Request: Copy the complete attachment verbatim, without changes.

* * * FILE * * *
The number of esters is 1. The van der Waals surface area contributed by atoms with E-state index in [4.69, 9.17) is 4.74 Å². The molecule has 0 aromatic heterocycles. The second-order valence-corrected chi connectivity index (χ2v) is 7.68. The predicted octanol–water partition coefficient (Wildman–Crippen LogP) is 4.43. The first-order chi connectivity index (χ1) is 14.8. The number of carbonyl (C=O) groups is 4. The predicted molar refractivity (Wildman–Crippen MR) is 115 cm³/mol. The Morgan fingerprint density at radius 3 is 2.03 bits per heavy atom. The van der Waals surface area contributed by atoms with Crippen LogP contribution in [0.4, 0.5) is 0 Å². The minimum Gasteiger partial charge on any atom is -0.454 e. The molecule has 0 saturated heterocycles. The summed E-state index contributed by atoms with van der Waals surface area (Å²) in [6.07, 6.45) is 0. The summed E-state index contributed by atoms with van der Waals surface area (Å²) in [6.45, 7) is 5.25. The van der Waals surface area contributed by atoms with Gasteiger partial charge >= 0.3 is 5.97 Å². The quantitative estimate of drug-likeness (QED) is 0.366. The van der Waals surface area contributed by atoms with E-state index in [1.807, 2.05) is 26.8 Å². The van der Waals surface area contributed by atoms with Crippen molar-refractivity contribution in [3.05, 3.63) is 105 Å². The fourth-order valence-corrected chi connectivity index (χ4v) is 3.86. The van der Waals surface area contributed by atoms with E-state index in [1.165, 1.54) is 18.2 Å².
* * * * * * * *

The number of esters is 1. The van der Waals surface area contributed by atoms with E-state index in [4.69, 9.17) is 4.74 Å². The molecule has 0 aromatic heterocycles. The second-order valence-corrected chi connectivity index (χ2v) is 7.68. The predicted octanol–water partition coefficient (Wildman–Crippen LogP) is 4.43. The first-order chi connectivity index (χ1) is 14.8. The number of carbonyl (C=O) groups is 4. The predicted molar refractivity (Wildman–Crippen MR) is 115 cm³/mol. The Morgan fingerprint density at radius 3 is 2.03 bits per heavy atom. The van der Waals surface area contributed by atoms with Crippen LogP contribution in [0.4, 0.5) is 0 Å². The minimum Gasteiger partial charge on any atom is -0.454 e. The molecule has 0 saturated heterocycles. The summed E-state index contributed by atoms with van der Waals surface area (Å²) in [6.07, 6.45) is 0. The summed E-state index contributed by atoms with van der Waals surface area (Å²) in [6.45, 7) is 5.25. The van der Waals surface area contributed by atoms with Gasteiger partial charge >= 0.3 is 5.97 Å². The quantitative estimate of drug-likeness (QED) is 0.366. The van der Waals surface area contributed by atoms with E-state index in [1.807, 2.05) is 26.8 Å². The van der Waals surface area contributed by atoms with Crippen molar-refractivity contribution in [3.05, 3.63) is 105 Å². The fourth-order valence-corrected chi connectivity index (χ4v) is 3.86. The van der Waals surface area contributed by atoms with E-state index in [1.165, 1.54) is 18.2 Å².